Like Politicians, Scientists 'Spin' Their Data to Make It Sound Better

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In the late 90's, Michael J. Fox starred in a television comedy called Spin City. As its name implies, the job of Fox's character was to "spin" the truth to make his boss (the mayor of New York City) look good.

We've come to expect this sort of behavior from politicians and their sycophants on cable news, but we don't expect it from scientists. Yet, a new paper published in PLoS Biology suggests that some scientists do just that.

Sensationalizing Science

The biggest purveyors of sensationalism are university press offices and the scientifically ignorant dupes in the media who eagerly reprint press releases, sometimes nearly verbatim. Environmentalists and other activists have also perfected the art of spin.

But this paper isn't about them; instead, it focuses on the research literature itself. And the authors found that scientists are not above hyping the data to make themselves look good.

The researchers, based at the University of Sydney, performed a systematic review of 35 papers, seven of which were of sufficient quality to perform a quantitative meta-analysis. (The 35 papers, which themselves examined the prevalence of spin in the literature, had to fit certain criteria to be included.) In general, "spin" is defined as conclusions that are not supported by the data, particularly if those conclusions are favorable to the authors. Also, papers that improperly imply causation are considered to contain spin.

The authors found that every category of study analyzed contained spin: Diagnostic accuracy studies, observational studies, and clinical trials. Even systematic reviews and meta-analyses themselves contained spin, despite the fact that these studies are designed (in part) to eliminate spin. Prevalence of spin was roughly 30% to 60%. (The authors note that all 10 papers examined on a defibrilator clinical trial showed spin, for a prevalence in this small sample of 100%.)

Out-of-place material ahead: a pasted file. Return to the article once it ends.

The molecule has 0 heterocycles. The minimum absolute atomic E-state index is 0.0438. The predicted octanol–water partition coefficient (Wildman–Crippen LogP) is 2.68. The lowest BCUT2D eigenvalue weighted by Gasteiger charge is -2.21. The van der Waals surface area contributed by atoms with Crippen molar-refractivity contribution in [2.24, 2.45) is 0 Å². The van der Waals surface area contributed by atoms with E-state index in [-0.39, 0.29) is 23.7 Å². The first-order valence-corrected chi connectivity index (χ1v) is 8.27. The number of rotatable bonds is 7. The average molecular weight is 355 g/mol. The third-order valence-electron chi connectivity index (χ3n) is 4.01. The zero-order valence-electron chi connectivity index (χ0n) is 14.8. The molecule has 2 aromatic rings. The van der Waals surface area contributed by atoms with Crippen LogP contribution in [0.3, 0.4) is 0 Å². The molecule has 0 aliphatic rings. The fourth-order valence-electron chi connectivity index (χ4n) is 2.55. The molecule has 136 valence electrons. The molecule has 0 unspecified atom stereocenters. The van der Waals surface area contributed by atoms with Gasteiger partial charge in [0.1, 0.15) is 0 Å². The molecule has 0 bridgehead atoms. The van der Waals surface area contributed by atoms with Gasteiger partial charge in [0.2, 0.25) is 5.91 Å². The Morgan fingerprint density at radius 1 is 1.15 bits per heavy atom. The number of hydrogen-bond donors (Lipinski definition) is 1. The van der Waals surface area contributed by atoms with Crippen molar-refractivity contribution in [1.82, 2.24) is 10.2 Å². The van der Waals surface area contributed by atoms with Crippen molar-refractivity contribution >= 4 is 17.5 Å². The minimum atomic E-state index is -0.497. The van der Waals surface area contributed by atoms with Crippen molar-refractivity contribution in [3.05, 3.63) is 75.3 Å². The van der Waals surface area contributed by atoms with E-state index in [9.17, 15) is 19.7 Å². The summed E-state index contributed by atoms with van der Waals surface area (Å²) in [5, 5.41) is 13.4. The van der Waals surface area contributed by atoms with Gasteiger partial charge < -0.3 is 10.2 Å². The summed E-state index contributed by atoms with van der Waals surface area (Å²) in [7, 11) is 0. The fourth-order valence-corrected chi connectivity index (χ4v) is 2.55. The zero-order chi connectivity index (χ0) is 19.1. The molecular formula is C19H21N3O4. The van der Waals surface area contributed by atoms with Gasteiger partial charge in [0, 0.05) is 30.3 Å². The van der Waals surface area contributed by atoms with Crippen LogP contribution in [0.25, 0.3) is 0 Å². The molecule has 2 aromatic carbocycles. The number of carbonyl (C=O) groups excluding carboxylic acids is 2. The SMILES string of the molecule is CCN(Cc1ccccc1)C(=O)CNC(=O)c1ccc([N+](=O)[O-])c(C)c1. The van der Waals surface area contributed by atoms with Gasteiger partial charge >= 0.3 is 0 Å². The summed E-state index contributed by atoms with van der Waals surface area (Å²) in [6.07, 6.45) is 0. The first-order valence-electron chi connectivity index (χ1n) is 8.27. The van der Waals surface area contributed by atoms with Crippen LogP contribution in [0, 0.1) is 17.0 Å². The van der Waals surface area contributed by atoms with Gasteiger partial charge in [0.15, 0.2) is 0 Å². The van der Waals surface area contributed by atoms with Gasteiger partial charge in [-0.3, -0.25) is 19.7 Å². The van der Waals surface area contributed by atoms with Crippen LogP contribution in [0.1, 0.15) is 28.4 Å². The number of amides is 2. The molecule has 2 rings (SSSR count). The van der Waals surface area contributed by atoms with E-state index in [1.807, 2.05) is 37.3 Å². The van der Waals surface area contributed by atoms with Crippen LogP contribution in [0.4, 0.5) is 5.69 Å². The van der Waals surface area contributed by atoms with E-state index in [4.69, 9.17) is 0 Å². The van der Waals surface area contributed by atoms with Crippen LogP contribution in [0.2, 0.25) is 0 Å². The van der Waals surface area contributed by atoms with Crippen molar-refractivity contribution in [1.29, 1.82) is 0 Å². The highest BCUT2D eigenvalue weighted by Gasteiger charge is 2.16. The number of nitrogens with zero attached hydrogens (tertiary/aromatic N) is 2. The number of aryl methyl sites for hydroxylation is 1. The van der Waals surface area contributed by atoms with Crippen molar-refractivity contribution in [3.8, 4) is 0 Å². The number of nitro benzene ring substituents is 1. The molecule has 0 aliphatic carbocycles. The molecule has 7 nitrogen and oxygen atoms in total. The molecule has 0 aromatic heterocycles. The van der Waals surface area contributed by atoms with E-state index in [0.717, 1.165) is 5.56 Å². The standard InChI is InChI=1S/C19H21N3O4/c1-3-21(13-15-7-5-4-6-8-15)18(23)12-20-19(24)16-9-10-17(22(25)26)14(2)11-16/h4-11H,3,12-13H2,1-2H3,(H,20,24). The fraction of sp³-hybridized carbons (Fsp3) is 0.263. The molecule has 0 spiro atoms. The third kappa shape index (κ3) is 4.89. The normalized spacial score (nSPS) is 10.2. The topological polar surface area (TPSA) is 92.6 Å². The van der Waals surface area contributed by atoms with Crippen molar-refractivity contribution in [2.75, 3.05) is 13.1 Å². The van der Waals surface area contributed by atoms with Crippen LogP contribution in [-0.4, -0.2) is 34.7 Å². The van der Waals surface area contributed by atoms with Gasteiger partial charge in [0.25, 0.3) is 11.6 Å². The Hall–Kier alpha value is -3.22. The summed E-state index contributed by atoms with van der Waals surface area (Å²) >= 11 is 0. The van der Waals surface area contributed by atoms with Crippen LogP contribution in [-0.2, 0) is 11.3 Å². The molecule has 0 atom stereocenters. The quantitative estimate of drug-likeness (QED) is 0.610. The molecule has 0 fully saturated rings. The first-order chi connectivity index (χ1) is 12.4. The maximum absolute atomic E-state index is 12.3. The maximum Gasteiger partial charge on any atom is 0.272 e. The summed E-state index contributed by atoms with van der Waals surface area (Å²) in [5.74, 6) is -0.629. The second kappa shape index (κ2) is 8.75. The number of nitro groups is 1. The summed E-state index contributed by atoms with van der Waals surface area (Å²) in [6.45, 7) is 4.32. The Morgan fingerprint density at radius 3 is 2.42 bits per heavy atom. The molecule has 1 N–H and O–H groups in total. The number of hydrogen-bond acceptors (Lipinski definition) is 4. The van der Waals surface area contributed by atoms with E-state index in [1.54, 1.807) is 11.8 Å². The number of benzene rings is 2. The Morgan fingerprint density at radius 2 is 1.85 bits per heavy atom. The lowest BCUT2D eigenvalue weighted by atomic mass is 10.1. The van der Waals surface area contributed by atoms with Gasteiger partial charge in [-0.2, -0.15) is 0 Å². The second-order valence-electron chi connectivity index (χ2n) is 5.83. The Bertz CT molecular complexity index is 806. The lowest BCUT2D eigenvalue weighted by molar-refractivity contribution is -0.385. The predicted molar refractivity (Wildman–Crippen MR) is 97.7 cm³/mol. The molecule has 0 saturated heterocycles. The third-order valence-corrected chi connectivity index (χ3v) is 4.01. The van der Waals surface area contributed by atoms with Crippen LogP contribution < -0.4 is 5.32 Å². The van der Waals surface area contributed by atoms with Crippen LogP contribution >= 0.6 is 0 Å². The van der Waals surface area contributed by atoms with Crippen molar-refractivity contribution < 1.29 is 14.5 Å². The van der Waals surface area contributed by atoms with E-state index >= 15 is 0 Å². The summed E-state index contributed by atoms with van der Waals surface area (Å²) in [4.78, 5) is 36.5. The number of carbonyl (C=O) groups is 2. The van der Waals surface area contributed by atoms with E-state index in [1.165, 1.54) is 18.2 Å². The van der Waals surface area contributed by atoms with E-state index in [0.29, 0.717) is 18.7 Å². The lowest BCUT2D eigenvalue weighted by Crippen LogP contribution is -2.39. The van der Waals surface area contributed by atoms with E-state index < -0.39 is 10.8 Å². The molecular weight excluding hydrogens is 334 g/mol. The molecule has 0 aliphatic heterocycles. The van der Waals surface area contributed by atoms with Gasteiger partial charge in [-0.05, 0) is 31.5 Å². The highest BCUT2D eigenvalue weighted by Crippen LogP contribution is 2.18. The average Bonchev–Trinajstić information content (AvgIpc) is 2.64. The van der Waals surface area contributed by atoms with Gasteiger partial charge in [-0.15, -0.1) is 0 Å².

Interestingly, the authors found that studies that were funded by industry were no likelier to have spin than studies that were not funded by industry. (See figure. The "1" on the X-axis signifies no statistical significance. The diamond represents the combination of all the data from the seven studies.)


There are at least two major limitations to the study. First, "spin" was defined differently in the papers included in the systematic review and meta-analysis and, therefore, the concept is subjective rather than objective.

Second, the authors are not in a position to identify the root causes of spin. Instead of a willful intent to deceive or exaggerate, spin could be the result of a simple misunderstanding of statistics. Indeed, scientists are not statisticians, and it is not uncommon for scientists to draw unwarranted conclusions from their experiments, simply because they fail to appreciate the nuances of the statistical tests they employ.

Thus, intellectually honest people may come to different conclusions about whether a scientist is spinning his results. What might appear as spin to one scientist simply may be a sincerely held but mistaken belief to another.

Still, the authors' data remind us of something that is all too often forgotten: Scientists are human, too, and they are flawed, just like everybody else. Just because a paper got published does not mean it is entirely accurate.

Source: Chiu K, Grundy Q, Bero L. "'Spin' in published biomedical literature: A methodological systematic review." PLoS Biol 15(9): e2002173. Published: 11-Sept-2017. DOI: 10.1371/journal.pbio.2002173